Last month, the Federal Circuit issued its latest decision on the issue of patent eligible subject matter. The decision in that case,Ultramercial, Inc. v. Hulu, LLC, was far from earth shattering. With scant analysis, the court found that the subject matter at issue was not patent eligible. But the concurrence authored by Judge Haldane Robert Mayer introduced a possible new test for determining subject matter eligibility that may be coming from the Federal Circuit.

(For a full analysis of the Ultramercial decision — and how other courts have swung on the patent eligibility question since the U.S. Supreme Court’s June 2014 decision in Alice v. CLS Bank — check out my recent article for Bloomberg BNA’s Patent Trademark & Copyright Journal: “Patent Landscape Post-Alice: Not Much Clearer, but Trends Worth Nothing.”)

Judge Mayer begins his concurrence with a relatively non-controversial analysis of why a determination of subject matter eligibility should be a threshold determination and how this determination should involve no presumption of eligibility for issued patents. This analysis is thorough, thoughtful, and without much controversy.

But then, Mayer turns his sights to the determination of eligibility itself. Here, Mayer first notes that the U.S. Supreme Court in Bilski specifically called for the Federal Circuit to delineate patent ineligible business methods from those that involved patent eligible subject matter. Specifically, the Supreme Court called on the Federal Circuit to “fashion a rule defining a narrower category of patent-ineligible claims directed to methods of conducting business.” Mayer then proposes to fill this category of patent-ineligible subject matter with inventions that are merely, as he terms them, “entrepreneurial” rather than technical in nature.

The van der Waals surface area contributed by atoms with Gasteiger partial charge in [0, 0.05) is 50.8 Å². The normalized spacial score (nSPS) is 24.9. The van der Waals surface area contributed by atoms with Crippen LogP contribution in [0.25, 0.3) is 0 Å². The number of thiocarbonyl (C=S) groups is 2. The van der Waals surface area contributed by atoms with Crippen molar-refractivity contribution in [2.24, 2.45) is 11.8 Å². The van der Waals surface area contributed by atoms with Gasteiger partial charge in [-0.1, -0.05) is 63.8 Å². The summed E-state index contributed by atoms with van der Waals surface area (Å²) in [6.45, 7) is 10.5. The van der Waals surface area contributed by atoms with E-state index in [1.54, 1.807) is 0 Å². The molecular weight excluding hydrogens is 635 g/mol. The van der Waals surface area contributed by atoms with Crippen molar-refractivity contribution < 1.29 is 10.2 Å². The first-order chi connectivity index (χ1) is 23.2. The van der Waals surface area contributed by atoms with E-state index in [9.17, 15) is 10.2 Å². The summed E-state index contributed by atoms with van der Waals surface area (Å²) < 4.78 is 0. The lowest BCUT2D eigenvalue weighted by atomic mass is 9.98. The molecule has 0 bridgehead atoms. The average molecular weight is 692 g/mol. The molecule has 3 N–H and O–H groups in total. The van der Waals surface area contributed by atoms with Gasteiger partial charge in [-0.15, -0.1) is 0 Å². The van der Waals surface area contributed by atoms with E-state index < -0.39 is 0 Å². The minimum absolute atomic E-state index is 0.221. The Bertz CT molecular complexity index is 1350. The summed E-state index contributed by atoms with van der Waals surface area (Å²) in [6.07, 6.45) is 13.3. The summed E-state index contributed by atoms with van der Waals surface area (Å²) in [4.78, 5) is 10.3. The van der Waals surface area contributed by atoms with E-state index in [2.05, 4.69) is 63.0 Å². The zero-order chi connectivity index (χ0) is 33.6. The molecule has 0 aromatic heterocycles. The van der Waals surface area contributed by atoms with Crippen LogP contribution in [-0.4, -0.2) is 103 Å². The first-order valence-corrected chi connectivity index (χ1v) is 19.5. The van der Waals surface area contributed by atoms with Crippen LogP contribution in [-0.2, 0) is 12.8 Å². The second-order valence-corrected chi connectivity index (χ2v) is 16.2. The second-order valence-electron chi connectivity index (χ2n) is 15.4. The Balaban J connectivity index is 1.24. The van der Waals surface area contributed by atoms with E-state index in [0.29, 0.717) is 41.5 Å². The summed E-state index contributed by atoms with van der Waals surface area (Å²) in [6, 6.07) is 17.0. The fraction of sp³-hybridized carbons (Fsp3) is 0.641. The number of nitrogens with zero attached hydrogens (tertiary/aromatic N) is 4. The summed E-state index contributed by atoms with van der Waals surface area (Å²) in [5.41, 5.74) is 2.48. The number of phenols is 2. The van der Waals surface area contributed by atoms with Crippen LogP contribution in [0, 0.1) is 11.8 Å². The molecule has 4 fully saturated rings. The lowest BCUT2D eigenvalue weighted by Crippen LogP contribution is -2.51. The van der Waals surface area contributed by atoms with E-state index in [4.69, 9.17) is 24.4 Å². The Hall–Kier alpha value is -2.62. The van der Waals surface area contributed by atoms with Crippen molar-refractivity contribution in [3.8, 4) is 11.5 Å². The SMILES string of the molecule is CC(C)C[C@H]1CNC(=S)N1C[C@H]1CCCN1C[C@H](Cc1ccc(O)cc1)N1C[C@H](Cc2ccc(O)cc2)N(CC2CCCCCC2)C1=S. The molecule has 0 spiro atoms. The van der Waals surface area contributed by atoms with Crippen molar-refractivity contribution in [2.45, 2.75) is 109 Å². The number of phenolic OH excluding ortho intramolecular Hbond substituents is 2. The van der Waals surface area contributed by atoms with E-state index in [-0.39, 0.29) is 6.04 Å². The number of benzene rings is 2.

According to Mayer, with Alice, the Supreme Court established a “technological arts test for patent eligibility.” To satisfy this test, Mayer argues that “claims must harness natural laws and scientific principles — those ‘truth[s] about the natural world that ha[ve] always existed’ and use them to solve seemingly intractable problems.” Claims must do more than merely describe a technological objective, but must “set out a precise set of instructions for achieving it.” Mayer’s test would make ideas impermissibly abstract if they were “inchoate — unbounded and still at a nascent stage of development.” These ideas could only escape the realm of the abstract through what he terms “concrete application.” Thus, by “tying it down” through the implementation of scientific principles in a “precisely defined manner,” the abstract could become patentable. Mayer, concerned with too broad of protection for concepts that were not fully developed, felt that through such precise instructions for implementing an idea, the patent’s reach would be confined. This, according to Mayer would ensure that “the scope of the claims is commensurate with their technological disclosure.”

To those who would argue that such an analysis would subsume Section 101 of the Patent Act within the non-obviousness and written description requirements of Sections 103 and 112 respectively, Mayer has a response. He argues that the requirements of Sections 103 and 112 alone have proved ineffective at preventing the “deluge of very poor quality patents” we see today. Instead, Mayer argues that by asking the question: “How much future innovation is foreclosed relative to the contribution of the inventor?” the proper patent scope can be delineated. Because, as Mayer reads Alice, the technological arts test of Alice is, at its core, an effort to prevent claims that are “overly broad” in proportion to the technological dividends they yield.

While it remains to be seen whether any of the other Federal Circuit judges approve of Judge Mayer’s test, it is worth noting that the Federal Circuit does appear to want more concrete guidance on the subject of subject matter eligibility.